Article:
Brexit Bulletin: No Way Out
(Bloomberg) -- Today in Brexit: Parliament failed, and May’s deal looks set to come back for one more vote.
The U.K.’s divided, entrenched Parliament voted no to every Brexit option again last night, and the ball is back in Theresa May’s court.
On Tuesday she will force her Cabinet — in a marathon five-hour session — to confront the prospect of a long delay to delivering Brexit, Tim Ross reports. It’s politically toxic, but barring a miraculous recovery of her nearly-dead deal or a perilous U-turn to lead the country off a no-deal precipice, it’s almost certainly where we’re headed.
Responding to Parliament’s failure, Brexit Secretary Steve Barclay hinted that the government’s immediate plan is to bring May’s unloved divorce deal back for one last vote. In good news for businesses and anxious stockpilers, he seemed to rule out a no-deal exit.
“The only option is to find a way through that allows the U.K. to leave with a deal,” he said. “The government continues to believe that the best course of action is to do so as soon as possible.”
But without the threat of Parliament clamoring for a soft Brexit, it’s going to be much harder for May to bring the Brexiteers in line. They still seem to think no-deal is an option worth fighting for. And, as my colleague Rob Hutton has argued for many months, some of them are much more interested in being right than winning.
Last night made it clear that even if there’s almost a majority for some kind of soft Brexit, there’s massive opposition to it within the Tory party. (Just 37 Tories voted for the customs union plan, compared with 236 against, and 33 Tories backed staying in the single market, with 228 against. Support for a second referendum also came close in Parliament overall, but just 15 Tories voted for it.) That’s got to be comforting if you’re a Brexiteer. Even if Parliament comes back on Wednesday and somehow organizes its way to a soft-Brexit consensus, it would be almost impossible for a Tory leader to deliver it.
So what’s May left with? The EU won’t accept a delay without a good reason (and there’s increasing reluctance to grant a long extension in any case, Ian Wishart reports from Brussels). One good reason was always a change of direction, but it now looks unlikely since the latest round of votes. That leaves a general election or a referendum as the options the bloc might deem valid.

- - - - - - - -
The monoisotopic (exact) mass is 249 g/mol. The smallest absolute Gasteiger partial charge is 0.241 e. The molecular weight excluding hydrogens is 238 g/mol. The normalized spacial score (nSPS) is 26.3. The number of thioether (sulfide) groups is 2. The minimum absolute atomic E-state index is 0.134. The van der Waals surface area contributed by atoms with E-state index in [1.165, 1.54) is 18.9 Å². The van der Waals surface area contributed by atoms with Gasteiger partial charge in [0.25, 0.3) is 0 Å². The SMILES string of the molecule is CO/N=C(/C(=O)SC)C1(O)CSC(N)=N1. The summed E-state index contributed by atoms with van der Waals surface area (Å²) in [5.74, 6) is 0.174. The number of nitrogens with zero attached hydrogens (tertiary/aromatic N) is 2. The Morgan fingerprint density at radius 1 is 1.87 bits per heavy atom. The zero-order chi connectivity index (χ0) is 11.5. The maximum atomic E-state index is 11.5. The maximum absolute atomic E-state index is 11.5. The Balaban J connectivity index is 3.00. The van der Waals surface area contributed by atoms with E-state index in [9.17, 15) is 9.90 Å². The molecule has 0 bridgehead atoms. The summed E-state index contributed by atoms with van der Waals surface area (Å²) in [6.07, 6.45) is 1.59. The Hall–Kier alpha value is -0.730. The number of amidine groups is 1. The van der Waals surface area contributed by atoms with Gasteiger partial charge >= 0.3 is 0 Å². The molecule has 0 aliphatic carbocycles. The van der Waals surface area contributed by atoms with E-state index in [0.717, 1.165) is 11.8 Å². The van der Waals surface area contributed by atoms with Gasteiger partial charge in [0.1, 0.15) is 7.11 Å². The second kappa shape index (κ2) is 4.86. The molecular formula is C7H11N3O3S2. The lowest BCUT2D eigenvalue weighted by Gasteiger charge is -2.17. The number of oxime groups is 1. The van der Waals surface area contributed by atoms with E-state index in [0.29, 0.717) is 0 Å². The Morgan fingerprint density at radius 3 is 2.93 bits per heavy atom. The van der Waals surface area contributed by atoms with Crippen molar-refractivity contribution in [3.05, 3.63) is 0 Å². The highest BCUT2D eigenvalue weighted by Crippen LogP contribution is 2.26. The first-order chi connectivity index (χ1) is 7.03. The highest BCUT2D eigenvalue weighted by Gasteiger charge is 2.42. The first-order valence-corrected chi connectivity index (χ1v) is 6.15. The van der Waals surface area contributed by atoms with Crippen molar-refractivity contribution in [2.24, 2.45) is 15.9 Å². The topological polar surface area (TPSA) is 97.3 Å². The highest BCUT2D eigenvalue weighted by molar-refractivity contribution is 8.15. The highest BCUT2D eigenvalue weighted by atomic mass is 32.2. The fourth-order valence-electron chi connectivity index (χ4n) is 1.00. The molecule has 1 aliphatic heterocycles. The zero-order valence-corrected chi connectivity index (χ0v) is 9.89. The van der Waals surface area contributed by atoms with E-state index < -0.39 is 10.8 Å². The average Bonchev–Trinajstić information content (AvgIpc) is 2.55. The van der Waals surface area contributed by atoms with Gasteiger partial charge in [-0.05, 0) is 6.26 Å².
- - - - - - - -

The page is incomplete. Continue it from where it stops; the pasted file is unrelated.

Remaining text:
Is this May’s last roll of the dice? Back my deal or be stuck in Brexit limbo, risk losing your seat and maybe Brexit too? Put away the countdown calendars, we’re in for a long wait.
- Back in the real world: EasyJet said the lack of clarity over Brexit has hurt demand, just as the summer season gets under way. Its shares fell the most in more than two years.
- Irish Prime Minister Leo Varadkar, used to expressions of solidarity from EU leaders, will get a sterner message this week. German Chancellor Angela Merkel and French President Emmanuel Macron are expected to press Varadkar on his plans for protecting the EU’s border in the event of no-deal.
- UKIP infiltrators will tear the Tory party apart, writes Rachel Sylvester in the Times.
Brexit in Brief
Hammond’s Plan | Chancellor of the Exchequer Philip Hammond will tell the Cabinet on Tuesday that it needs to come up with its own compromise proposal—probably including a customs union—or put Brexit to a second referendum, the Times reports. He will tell colleagues a referendum is preferable to an election, because neither the party nor the country can afford the latter, the paper says.
Boles Quits | Nick Boles, the Conservative MP who drafted the proposal to stay in the single market and customs union, quit the party dramatically last night after the results came out. He blamed the intransigence on his own side. “I accept I have failed. I have failed chiefly because my party refuses to compromise.” Then he left, to protests from colleagues.
London Jobs | Canaccord Genuity Group Inc., Canada’s largest non-bank brokerage, is cutting jobs in London and reorganizing its U.K. capital markets business as political and market uncertainty has resulted in “unacceptable returns.”
Investment Slump | Investment plans by U.K. firms slumped to the lowest in eight years, according to the British Chambers of Commerce, as a report showed a slump in confidence amid the Brexit turmoil.
No Wiggle Room | If the U.K. hasn’t left the EU by April 12 and there’s another extension of the deadline, the country has to take part in the European elections, European Commission President Jean-Claude Juncker said on Monday.
On the Markets | The pound had ticked higher on Monday as expectations grew that Parliament might find a way forward for a soft Brexit, but slipped early on Tuesday as the deadlock deepened, trading at $1.307 as of 7 a.m. in London. Goldman Sachs Group Inc., meanwhile, sees a big opportunity in the pound as the Brexit “big finish” approaches.
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